De La Rosa to test injured groin during workout

Rockies lefty trying to get ready for start on April 14 in San Francisco

De La Rosa to test injured groin during workout

SCOTTSDALE, Ariz. -- It's possible Rockies lefty Jorge De La Rosa can complete his recovery from left groin tightness and be ready to pitch April 14 against the Giants in San Francisco, the first date that the Rockies would need to go to five pitchers in the rotation. But that could be pushing the issue. De La Rosa will face hitters at Miller Park in Milwaukee on Sunday, the workout day before Opening Day on Monday.

"It's still a little sore, but not bad," De La Rosa said Saturday. "But I haven't thrown anything, so I have to make sure I'm OK." 

• After getting the exciting news that he made the Rockies' Opening Day roster, infielder Rafael Ynoa went immediately to the professional preparation that helped him earn the job.

"I've watched videos of what we've seen here in Spring Training, and Milwaukee's pitchers last year, and I have an idea," Ynoa said. "I know I can hit. I'll take advantage of the situation."

Ynoa's RBI line-drive double

• Manager Walt Weiss' lineup Saturday, minus Drew Stubbs at designated hitter, is likely the same one the Rockies will use on Monday. The players most likely to move around the lineup are Corey Dickerson, who batted second, and DJ LeMahieu, who hit ninth.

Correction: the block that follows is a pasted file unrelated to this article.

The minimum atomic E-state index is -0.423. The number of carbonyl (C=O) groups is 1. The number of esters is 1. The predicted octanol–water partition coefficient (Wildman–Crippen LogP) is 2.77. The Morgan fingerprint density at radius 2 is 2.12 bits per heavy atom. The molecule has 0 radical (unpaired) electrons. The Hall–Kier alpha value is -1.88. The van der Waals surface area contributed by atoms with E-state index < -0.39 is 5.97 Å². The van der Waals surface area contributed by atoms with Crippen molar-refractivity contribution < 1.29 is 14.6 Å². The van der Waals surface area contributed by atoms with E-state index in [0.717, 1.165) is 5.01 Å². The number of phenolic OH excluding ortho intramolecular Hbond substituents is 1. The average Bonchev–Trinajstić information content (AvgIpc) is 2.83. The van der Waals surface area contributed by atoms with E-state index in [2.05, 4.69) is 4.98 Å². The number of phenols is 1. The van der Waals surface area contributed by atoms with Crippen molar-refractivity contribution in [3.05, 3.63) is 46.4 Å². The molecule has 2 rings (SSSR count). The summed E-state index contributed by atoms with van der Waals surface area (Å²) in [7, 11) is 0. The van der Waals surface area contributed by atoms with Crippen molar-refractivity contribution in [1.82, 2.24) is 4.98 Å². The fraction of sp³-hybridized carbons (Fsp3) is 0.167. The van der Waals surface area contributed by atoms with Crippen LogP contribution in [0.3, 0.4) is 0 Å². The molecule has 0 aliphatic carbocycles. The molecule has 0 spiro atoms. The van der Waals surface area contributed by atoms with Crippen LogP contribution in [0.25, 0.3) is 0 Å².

Weiss has toyed with the idea of hitting the pitcher eighth during times the team needs a jolt. That would mean either Troy Tulowitzki or Carlos Gonzalez, the interchangeable third and fourth hitters, would hit second and third, with LeMahieu ninth. Dickerson could find himself at the seventh spot. Weiss emphasized that he doesn't think such a lineup tweak will make a major difference.

"It's not the cure-all -- I've said all along if our guys are healthy, I could probably pick the lineup out of a hat and it's probably going to be a good lineup," Weiss said.

• Rockies righty LaTroy Hawkins finished the spring 1-1 with one save and a 12.79 ERA. But with Hawkins 42 years old, Weiss is trusting the experience as well as what he sees.

"He looks the same to me as far as arm speed," Weiss said. "He's had some balls in the middle of the plate, but his control as far as throwing strikes and his stuff look the same to me. He's still pitching because he's got great arm speed and his ball gets on the hitter quicker than they think."

Thomas Harding is a reporter for MLB.com. Read his blog, Hardball in the Rockies, follow him on Twitter @harding_at_mlb, and like his Facebook page, Thomas Harding and Friends at www.Rockies.com. This story was not subject to the approval of Major League Baseball or its clubs.